DES: While it would have been preferable if the legislation had included the rights for gay parents to adopt, there is an expediency about it as well. If you continue the next five or 10 years fighting for that right, in the meantime so many other situations are not regularised, and some people do not have the luxury of time. They’re unwell, or they’re elderly, and there are a lot of complicated legal issues that need to be sorted out for these couples.

MICHAEL: I’ve been writing to the Minister every fortnight, explaining to him the date of our blessing and how important it is that the Bill would have cleared through the main house of the Oireachtas before our date . . .What is important to us is the certainty that it will happen, so we decided to press the button with the sense that it was effectively a done deal . . .

I’m sure we’ll look back in years to come and wonder why it took so long for the State to finally recognise that it isn’t a bad thing to recognise love between consenting adults and a love that’s about long-term commitment and the creation of family.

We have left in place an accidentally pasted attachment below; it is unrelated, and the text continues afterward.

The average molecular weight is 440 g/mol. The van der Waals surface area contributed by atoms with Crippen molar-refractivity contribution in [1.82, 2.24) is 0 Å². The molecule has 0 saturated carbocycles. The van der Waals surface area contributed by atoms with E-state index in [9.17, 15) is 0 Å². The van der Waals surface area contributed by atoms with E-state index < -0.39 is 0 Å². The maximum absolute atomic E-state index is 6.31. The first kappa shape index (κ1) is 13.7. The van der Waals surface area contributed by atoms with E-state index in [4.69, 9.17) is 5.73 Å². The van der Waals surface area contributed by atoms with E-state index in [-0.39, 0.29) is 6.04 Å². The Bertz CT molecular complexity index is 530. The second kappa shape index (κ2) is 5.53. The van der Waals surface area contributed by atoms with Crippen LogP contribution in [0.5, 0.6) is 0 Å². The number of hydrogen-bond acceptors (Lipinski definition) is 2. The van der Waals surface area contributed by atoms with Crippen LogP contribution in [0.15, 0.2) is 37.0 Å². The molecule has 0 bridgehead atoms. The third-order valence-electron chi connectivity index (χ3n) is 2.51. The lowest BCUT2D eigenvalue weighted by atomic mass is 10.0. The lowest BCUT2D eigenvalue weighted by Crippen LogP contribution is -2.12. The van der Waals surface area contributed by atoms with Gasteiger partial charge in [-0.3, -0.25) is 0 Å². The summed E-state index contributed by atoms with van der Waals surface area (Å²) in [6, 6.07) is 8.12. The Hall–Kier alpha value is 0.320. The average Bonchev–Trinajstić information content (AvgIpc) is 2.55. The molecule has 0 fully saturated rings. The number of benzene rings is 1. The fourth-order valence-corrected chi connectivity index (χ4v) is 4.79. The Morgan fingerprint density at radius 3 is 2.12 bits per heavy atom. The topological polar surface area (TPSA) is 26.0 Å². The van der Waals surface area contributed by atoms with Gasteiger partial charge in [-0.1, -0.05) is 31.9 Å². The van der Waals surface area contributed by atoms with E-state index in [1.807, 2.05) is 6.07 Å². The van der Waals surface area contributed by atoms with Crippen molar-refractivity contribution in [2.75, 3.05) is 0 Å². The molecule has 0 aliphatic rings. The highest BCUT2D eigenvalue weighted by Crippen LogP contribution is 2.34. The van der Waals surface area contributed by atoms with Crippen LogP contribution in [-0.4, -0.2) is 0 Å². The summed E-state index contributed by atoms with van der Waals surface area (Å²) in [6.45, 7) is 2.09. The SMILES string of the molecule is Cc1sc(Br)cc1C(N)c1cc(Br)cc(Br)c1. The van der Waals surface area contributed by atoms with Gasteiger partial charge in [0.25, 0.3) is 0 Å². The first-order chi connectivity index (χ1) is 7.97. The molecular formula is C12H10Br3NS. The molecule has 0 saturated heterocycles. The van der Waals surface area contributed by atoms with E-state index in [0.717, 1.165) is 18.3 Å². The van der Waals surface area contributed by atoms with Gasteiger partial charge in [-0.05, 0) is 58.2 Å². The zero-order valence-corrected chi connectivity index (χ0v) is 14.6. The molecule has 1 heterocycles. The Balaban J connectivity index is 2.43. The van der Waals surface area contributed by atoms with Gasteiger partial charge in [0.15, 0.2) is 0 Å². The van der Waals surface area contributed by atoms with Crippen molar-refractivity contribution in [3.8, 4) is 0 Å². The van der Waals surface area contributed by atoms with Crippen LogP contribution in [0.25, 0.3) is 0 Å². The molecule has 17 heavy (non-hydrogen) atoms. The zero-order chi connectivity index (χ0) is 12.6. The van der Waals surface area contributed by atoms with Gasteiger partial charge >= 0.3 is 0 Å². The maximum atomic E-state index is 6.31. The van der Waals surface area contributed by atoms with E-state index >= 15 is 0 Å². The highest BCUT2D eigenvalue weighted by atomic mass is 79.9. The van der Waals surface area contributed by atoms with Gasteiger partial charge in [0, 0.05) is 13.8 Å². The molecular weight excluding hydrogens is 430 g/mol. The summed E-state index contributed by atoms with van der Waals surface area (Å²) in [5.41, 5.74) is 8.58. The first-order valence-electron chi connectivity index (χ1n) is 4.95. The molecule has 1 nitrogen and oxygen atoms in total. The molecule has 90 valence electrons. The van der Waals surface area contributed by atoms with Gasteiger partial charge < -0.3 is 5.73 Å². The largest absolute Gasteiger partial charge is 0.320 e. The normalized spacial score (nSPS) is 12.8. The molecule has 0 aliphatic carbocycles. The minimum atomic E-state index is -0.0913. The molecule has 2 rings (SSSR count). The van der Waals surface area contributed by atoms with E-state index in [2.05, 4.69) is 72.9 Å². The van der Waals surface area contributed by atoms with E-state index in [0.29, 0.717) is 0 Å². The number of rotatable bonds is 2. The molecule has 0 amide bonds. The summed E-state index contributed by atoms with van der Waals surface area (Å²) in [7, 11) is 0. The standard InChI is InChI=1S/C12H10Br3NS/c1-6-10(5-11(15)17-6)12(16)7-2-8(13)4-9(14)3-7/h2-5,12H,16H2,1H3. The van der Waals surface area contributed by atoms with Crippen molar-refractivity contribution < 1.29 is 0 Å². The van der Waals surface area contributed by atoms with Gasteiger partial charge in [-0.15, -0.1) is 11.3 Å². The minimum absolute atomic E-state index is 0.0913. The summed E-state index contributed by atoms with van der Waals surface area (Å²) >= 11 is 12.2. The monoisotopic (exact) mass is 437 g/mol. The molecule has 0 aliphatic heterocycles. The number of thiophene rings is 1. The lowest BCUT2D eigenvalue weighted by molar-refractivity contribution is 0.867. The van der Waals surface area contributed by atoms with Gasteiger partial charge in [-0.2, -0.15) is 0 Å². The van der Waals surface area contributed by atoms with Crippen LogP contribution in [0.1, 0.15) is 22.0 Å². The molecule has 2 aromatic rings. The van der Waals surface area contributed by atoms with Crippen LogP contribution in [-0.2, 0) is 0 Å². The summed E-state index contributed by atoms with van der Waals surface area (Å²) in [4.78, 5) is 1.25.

'This Bill is not going to do anything for us, for our family. And legally, our family doesn't exist'

Orla Egan-Morley and Catherine Egan-Morley have been together for more than eight years, and have a four-year-old son called Jacob. Catherine is director of Southside Travellers Action Group, and Orla is training and development officer with BeLonG To youth services.

ORLA: It should be a day for celebration and I just feel really disappointed that the politicians haven’t had the courage to legislate for equality and take a child-centred approach to the legislation. [This Bill] is not going to do anything for us, for our family. And legally, our family doesn’t exist.

CATHERINE: I feel let down for my son because it doesn’t acknowledge his place; It doesn’t make any reference to his rights to have two parents, which he has . . . It hits me very deeply because I am his non-biological parent. It hits me on an equality level, but it also hits me on a gut level.